And then there’s Fremont (aka Center of the Known Universe. Please set your clocks back 5 minutes.). Fremont has never been without its vibrant community, and while a long time ago when Adobe moved in I dreaded a lot of the things that were happening because traffic became even more impossible and the funky little hood was suddenly a lot more glitzy, somehow Fremont has maintained its predictable quality of weirdness while supporting a level of sophistication. The transition period in the late 80s and early 90s was a painful series of miscalculations (the old PCC was dreadful; the new PCC is divine, however), but the new Fremont is a walker’s heaven, and if you like Thai food, there’s nowhere better to go. And don’t forget Peet’s. In a town bristling with Sbux, it’s nice to find a Peet’s coffee where you can settle in for a good long while at the epicenter of the Center of the Known Universe.

    So, I’ve branched out on the bus front.

    On the gray whale front, I’m still thinking about and following the issue with the rogue hunt team from the Makah tribe out of Forks, WA. Previous post here. On Sunday, the Makah tribal council denounced the action and will prosecute the hunters to the fullest extent of tribal law. At the same time that this event has been in the news, studies regarding the “success story” of saving the gray whale from extinction have been thrown into question by recent studies; it appears that there is maybe only a third of the population recovery previously reported, and that the populations are not healthy, some are even emaciated due to vastly diminished food sources. It’s a systemic issue: global climate change impacts food sources, over fishing impacts food sources, over fishing is related to population increases, and on and on.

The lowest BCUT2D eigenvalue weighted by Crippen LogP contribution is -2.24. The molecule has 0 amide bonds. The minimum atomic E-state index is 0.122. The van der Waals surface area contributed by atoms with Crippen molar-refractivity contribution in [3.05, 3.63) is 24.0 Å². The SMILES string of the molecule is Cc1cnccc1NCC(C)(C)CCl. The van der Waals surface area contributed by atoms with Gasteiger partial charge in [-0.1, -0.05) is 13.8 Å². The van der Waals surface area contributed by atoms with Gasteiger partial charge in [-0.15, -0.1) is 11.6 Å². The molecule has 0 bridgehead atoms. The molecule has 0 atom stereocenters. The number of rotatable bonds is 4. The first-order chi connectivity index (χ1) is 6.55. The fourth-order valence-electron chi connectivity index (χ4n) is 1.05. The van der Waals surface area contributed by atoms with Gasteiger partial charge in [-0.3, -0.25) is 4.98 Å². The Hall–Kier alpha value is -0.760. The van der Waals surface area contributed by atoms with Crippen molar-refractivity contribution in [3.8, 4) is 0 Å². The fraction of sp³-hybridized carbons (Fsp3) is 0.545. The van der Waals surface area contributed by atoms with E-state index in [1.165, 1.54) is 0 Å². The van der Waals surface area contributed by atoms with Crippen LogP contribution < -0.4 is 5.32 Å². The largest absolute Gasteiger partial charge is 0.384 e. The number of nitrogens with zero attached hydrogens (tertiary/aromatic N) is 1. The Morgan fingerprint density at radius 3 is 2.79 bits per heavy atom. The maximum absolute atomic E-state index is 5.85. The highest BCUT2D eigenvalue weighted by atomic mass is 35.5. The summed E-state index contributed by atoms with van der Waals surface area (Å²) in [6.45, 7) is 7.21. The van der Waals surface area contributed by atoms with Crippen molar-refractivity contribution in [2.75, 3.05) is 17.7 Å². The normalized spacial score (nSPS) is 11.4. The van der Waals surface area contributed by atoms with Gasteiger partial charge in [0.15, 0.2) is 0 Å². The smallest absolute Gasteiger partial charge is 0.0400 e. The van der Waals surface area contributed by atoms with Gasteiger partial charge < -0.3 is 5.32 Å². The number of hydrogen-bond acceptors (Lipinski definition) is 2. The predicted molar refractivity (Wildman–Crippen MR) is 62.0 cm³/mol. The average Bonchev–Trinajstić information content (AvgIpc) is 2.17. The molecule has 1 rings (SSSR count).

Last week I ran across a letter to the editor, written by First Nation tribal member Ann Stateler, which helped open my heart again regarding this incident. Here it is in full:

    We are First Nations whale conservationists who regard whales as our sacred brethren. The heinous poaching of a gray whale by five Makah tribal members pains us deeply [“Gray whale shot, killed in rogue tribal hunt,” Times page one, Sept. 9].

    No tribal tradition we know of would condone the ruthless killing of this whale. The poachers desecrated an ancestral whaling legacy, compromising it beyond redemption. Their selfish, cruel act betrayed whales and the Makah Tribe.

    Inflicting mortal wounds that cause an animal to bleed to death over 10 hours; killing out of frustration with bureaucratic delays; putting ego and self above community — such behavior mocks traditional Native values. The poachers’ blatantly illegal actions warrant full prosecution in Makah tribal court and under the Marine Mammal Protection Act.

    The time is overdue for Makah elders, culture bearers and tribal leaders to reassess the viability of whaling in the 21st century. Imperiled by global warming, habitat destruction and other monumental threats, fragile whale populations will not endure for the next seven generations if only select groups of humans commit to protecting whales, while others persist in exploiting whales.

    — Ann Stateler (Choctaw/Five Tribes)

    Daily Stats: (Mon, Tue)
    Car: 0
    Bike: 4.5
    Ped: 2
    Bus: approx 25

    Day 198 and 199: MLwC and WTF?

    Under the heading of WTF? we find this story from Forks, Washington, a fishing town near the Makah Indian Reservation on the Olympic Peninsula. Apparently five guys from the Makah tribe decided it was time to kill a Gray Whale–weather was fine, water was calm, and they were armed to the teeth with the largest rifle on the market. The odds of successfully killing the creature simply could not be better, so who could resist?

    My nephew is a resident out there and stood on the shore with a lot of other people watching this scene. He said there were grown men crying to see how the whale suffered the inept and senseless attack. The Coast Guard was slow to respond and ultimately took action seemingly only after the television networks picked up the story.